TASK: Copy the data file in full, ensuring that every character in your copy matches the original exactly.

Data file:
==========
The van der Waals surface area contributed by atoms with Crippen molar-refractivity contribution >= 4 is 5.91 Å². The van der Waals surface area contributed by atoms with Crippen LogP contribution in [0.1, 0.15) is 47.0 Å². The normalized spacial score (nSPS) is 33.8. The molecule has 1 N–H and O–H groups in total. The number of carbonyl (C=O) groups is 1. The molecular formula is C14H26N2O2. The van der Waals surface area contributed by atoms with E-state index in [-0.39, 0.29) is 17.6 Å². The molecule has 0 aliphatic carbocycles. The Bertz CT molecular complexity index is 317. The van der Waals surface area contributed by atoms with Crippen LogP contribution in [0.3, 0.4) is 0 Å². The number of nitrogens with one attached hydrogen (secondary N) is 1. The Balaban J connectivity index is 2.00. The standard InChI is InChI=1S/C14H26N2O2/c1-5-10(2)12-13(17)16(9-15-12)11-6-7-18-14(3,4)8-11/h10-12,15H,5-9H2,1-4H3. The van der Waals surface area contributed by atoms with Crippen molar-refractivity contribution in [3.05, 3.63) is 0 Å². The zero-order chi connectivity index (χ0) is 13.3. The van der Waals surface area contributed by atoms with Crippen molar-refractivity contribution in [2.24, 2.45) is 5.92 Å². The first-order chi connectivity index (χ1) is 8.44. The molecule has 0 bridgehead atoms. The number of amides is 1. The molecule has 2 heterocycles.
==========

The van der Waals surface area contributed by atoms with Crippen molar-refractivity contribution >= 4 is 5.91 Å². The van der Waals surface area contributed by atoms with Crippen LogP contribution in [0.1, 0.15) is 47.0 Å². The normalized spacial score (nSPS) is 33.8. The molecule has 1 N–H and O–H groups in total. The number of carbonyl (C=O) groups is 1. The molecular formula is C14H26N2O2. The van der Waals surface area contributed by atoms with E-state index in [-0.39, 0.29) is 17.6 Å². The molecule has 0 aliphatic carbocycles. The Bertz CT molecular complexity index is 317. The van der Waals surface area contributed by atoms with Crippen LogP contribution in [0.3, 0.4) is 0 Å². The number of nitrogens with one attached hydrogen (secondary N) is 1. The Balaban J connectivity index is 2.00. The standard InChI is InChI=1S/C14H26N2O2/c1-5-10(2)12-13(17)16(9-15-12)11-6-7-18-14(3,4)8-11/h10-12,15H,5-9H2,1-4H3. The van der Waals surface area contributed by atoms with Crippen molar-refractivity contribution in [3.05, 3.63) is 0 Å². The zero-order chi connectivity index (χ0) is 13.3. The van der Waals surface area contributed by atoms with Crippen molar-refractivity contribution in [2.24, 2.45) is 5.92 Å². The first-order chi connectivity index (χ1) is 8.44. The molecule has 0 bridgehead atoms. The number of amides is 1. The molecule has 2 heterocycles.